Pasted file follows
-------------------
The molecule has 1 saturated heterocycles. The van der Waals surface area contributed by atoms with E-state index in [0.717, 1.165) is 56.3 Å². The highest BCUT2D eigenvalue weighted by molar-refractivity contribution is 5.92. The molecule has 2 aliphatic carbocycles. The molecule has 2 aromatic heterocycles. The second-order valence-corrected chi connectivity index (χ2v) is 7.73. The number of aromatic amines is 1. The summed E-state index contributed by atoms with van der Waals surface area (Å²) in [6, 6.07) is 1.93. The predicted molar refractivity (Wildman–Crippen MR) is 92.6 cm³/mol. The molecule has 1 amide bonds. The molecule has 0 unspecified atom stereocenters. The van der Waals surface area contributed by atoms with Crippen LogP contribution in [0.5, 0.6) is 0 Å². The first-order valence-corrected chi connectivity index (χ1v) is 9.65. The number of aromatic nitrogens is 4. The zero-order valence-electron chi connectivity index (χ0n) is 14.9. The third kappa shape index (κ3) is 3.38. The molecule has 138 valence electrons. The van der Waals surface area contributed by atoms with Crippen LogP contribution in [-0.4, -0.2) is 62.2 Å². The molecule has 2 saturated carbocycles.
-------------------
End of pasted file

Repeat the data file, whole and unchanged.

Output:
The molecule has 1 saturated heterocycles. The van der Waals surface area contributed by atoms with E-state index in [0.717, 1.165) is 56.3 Å². The highest BCUT2D eigenvalue weighted by molar-refractivity contribution is 5.92. The molecule has 2 aliphatic carbocycles. The molecule has 2 aromatic heterocycles. The second-order valence-corrected chi connectivity index (χ2v) is 7.73. The number of aromatic amines is 1. The summed E-state index contributed by atoms with van der Waals surface area (Å²) in [6, 6.07) is 1.93. The predicted molar refractivity (Wildman–Crippen MR) is 92.6 cm³/mol. The molecule has 1 amide bonds. The molecule has 0 unspecified atom stereocenters. The van der Waals surface area contributed by atoms with Crippen LogP contribution in [0.5, 0.6) is 0 Å². The first-order valence-corrected chi connectivity index (χ1v) is 9.65. The number of aromatic nitrogens is 4. The zero-order valence-electron chi connectivity index (χ0n) is 14.9. The third kappa shape index (κ3) is 3.38. The molecule has 138 valence electrons. The van der Waals surface area contributed by atoms with Crippen LogP contribution in [-0.4, -0.2) is 62.2 Å². The molecule has 2 saturated carbocycles.